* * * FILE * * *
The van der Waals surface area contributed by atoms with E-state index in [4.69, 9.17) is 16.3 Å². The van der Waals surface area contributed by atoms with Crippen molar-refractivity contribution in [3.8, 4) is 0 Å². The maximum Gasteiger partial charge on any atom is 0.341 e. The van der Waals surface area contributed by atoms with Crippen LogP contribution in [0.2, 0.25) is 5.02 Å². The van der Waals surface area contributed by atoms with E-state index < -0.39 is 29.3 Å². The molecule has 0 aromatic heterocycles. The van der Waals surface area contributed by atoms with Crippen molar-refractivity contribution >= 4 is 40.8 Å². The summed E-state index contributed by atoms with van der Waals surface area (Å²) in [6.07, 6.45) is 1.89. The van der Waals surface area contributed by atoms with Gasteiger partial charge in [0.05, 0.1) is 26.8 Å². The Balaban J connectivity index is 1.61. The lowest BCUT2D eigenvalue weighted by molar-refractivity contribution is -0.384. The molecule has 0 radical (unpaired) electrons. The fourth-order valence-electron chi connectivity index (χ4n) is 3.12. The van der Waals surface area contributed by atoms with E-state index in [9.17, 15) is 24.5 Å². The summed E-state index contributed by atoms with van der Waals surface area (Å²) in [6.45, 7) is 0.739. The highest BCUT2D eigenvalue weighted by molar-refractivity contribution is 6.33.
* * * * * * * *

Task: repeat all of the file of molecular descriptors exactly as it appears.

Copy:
The van der Waals surface area contributed by atoms with E-state index in [4.69, 9.17) is 16.3 Å². The van der Waals surface area contributed by atoms with Crippen molar-refractivity contribution in [3.8, 4) is 0 Å². The maximum Gasteiger partial charge on any atom is 0.341 e. The van der Waals surface area contributed by atoms with Crippen LogP contribution in [0.2, 0.25) is 5.02 Å². The van der Waals surface area contributed by atoms with E-state index < -0.39 is 29.3 Å². The molecule has 0 aromatic heterocycles. The van der Waals surface area contributed by atoms with Crippen molar-refractivity contribution >= 4 is 40.8 Å². The summed E-state index contributed by atoms with van der Waals surface area (Å²) in [6.07, 6.45) is 1.89. The van der Waals surface area contributed by atoms with Gasteiger partial charge in [0.05, 0.1) is 26.8 Å². The Balaban J connectivity index is 1.61. The lowest BCUT2D eigenvalue weighted by molar-refractivity contribution is -0.384. The molecule has 0 radical (unpaired) electrons. The fourth-order valence-electron chi connectivity index (χ4n) is 3.12. The van der Waals surface area contributed by atoms with E-state index in [9.17, 15) is 24.5 Å². The summed E-state index contributed by atoms with van der Waals surface area (Å²) in [6.45, 7) is 0.739. The highest BCUT2D eigenvalue weighted by molar-refractivity contribution is 6.33.